“This is a very sensitive time in their lives,” he said. “Some of them said they didn’t want to meet with the president, some of them didn’t want any visitors.”
    The rejection apparently stung, because Trump returned to the subject on Wednesday, weeks after his visit to the city. When asked during a freewheeling exchange with reporters if he had spoken to the victims of mass shootings about whether they would support changes to gun laws, he ignored the question and instead took the opportunity to complain about news coverage of his visits to El Paso and Dayton.
    At hospitals in both cities, the president claimed, “the love for me — and me, maybe, as a representative of the country — but for me — and my love for them was unparalleled. These are incredible people. But if you read the papers, it was like nobody would meet with me.”
    That wasn’t true, he insisted: “Not only did they meet with me, they were pouring out of the room.”
    After the visit to Dayton, where Trump appears to have experienced a more hospitable reception than in El Paso, the White House released photos and a video showing the president smiling for pictures with nurses in scrubs and doctors with lab coats and stethoscopes. There was no indication, however, that any of those hospital staffers had just stepped out of the operating room. None are wearing the long-sleeved gowns, surgical masks and head coverings typically required in sterile surgical environments. (Medical personnel dressed in such attire did watch through the window as protesters gathered outside the hospital to oppose Trump’s visit, as captured by an Associated Press photographer.)

    What a maroon.

  7. Jack…  great piece on that black composer….  thanks for that!
    As to Bennet…  he’s a decent guy and I think he’d make a really good president.  As a left of center person, I prefer his brand of pragmatism.  BUT…  with a field this large there’s going to be room at the top for only a few.  He’s not one of them.  And…  I’d give my vote to Klobuchar (as the same type of candidate) before I’d give it to Bennet.

  8. Jennifer Rubin in wapo today has advice for dems to succinctly brand the twit  [BTW, Jen, our fearless leader already has with “Don the Con”]:


    Democrats should not get down in the mud with Trump. They should not spew obscenities, cruel remarks and bigoted stereotypes. However, they do want to name Trump’s greatest weakness and create an easy-to-remember message associated with the Democratic nominee. I humbly offer: “Stop the Craziness” (or “Stop the Crazy” or “End the Crazy,” if you want to fit it on a hat).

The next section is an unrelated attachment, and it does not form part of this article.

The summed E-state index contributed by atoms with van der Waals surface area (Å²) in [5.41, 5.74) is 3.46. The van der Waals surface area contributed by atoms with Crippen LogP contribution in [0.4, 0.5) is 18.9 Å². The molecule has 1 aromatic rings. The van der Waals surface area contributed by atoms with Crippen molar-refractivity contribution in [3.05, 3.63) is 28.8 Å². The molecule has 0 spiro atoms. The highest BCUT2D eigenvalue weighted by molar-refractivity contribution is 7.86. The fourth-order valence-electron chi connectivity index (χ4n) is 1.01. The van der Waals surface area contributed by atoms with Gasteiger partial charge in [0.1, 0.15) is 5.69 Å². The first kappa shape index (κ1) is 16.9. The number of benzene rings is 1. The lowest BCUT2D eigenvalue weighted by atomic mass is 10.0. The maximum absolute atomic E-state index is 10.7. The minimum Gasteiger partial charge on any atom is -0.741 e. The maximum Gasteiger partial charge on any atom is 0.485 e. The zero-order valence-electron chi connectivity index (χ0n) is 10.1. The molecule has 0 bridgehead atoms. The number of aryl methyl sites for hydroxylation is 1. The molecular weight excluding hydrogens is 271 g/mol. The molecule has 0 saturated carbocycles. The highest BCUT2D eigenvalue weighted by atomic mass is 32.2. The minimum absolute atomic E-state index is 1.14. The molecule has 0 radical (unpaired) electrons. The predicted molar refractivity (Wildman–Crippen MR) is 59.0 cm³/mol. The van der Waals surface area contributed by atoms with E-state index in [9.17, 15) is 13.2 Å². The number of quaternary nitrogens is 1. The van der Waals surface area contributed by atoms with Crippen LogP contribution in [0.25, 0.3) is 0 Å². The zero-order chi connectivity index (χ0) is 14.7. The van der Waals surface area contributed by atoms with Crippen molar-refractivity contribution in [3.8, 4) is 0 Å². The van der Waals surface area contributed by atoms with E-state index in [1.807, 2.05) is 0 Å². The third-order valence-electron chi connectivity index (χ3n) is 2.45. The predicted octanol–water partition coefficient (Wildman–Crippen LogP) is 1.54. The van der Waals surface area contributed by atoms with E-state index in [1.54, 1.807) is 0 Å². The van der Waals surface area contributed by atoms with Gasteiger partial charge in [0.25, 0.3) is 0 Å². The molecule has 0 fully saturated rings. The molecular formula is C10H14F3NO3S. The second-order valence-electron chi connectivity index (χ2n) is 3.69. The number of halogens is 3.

After all, Trump’s most defining feature these days is a frightful, manic personality more detached from reality than ever before. On Sunday, newly announced candidate Joe Walsh described the phenomenon that most of us have observed but too few say out loud: “We’ve got a guy in the White House who’s unfit. Completely unfit to be president. … “Everybody believes — in the Republican Party, everybody believes that he’s unfit.” He continued, “The country is sick of this guy’s tantrum. He’s — he’s a child. Again, the litany — he lies every time he opens his mouth. Look at what’s happened this week. He is — the president of the United States is tweeting us into a recession. I can tell you … that most of my former colleagues up on the Hill, they agree privately with everything I’m saying.” He reiterated, “You can’t believe a word he says. And again, I don’t care your politics, that should concern you. He’s nuts. He’s erratic. He’s cruel. He stokes bigotry. He’s incompetent. He doesn’t know what he’s doing.”
    We don’t need a medical diagnosis or the 25th Amendment to conclude Trump is crazy in the colloquial sense — cuckoo, nuts, non compos mentis, off his rocker, unhinged. Even Republicans who like the tax cuts or the judges at some level understand this is not normal behavior and, at key moments, feels downright scary.
    Name his greatest weakness. Say out loud what’s in the thought bubble above everyone’s head. And you can be certain between now and Election Day 2020, he will say and do things that confirm he is unfit and unstable. Crazy Trump.